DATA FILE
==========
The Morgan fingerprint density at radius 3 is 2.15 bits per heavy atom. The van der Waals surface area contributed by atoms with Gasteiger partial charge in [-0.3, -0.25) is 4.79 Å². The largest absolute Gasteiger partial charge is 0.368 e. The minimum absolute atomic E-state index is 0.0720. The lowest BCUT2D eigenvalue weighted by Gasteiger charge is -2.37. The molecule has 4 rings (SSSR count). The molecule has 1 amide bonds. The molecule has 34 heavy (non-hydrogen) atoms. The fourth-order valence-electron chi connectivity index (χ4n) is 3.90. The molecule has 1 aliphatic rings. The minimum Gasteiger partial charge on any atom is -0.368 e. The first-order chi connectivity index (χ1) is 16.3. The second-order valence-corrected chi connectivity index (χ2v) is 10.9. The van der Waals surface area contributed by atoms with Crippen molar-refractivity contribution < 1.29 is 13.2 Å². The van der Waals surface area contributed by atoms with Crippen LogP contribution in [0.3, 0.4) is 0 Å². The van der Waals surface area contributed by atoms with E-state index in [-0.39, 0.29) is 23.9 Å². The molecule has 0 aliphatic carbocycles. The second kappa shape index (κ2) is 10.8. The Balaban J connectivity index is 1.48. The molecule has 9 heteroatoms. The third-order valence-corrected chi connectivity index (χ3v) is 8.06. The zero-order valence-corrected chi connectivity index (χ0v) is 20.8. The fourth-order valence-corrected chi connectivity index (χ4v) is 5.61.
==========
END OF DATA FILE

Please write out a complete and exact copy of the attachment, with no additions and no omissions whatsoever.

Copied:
The Morgan fingerprint density at radius 3 is 2.15 bits per heavy atom. The van der Waals surface area contributed by atoms with Gasteiger partial charge in [-0.3, -0.25) is 4.79 Å². The largest absolute Gasteiger partial charge is 0.368 e. The minimum absolute atomic E-state index is 0.0720. The lowest BCUT2D eigenvalue weighted by Gasteiger charge is -2.37. The molecule has 4 rings (SSSR count). The molecule has 1 amide bonds. The molecule has 34 heavy (non-hydrogen) atoms. The fourth-order valence-electron chi connectivity index (χ4n) is 3.90. The molecule has 1 aliphatic rings. The minimum Gasteiger partial charge on any atom is -0.368 e. The first-order chi connectivity index (χ1) is 16.3. The second-order valence-corrected chi connectivity index (χ2v) is 10.9. The van der Waals surface area contributed by atoms with Crippen molar-refractivity contribution < 1.29 is 13.2 Å². The van der Waals surface area contributed by atoms with Crippen LogP contribution in [0.3, 0.4) is 0 Å². The van der Waals surface area contributed by atoms with E-state index in [-0.39, 0.29) is 23.9 Å². The molecule has 0 aliphatic carbocycles. The second kappa shape index (κ2) is 10.8. The Balaban J connectivity index is 1.48. The molecule has 9 heteroatoms. The third-order valence-corrected chi connectivity index (χ3v) is 8.06. The zero-order valence-corrected chi connectivity index (χ0v) is 20.8. The fourth-order valence-corrected chi connectivity index (χ4v) is 5.61.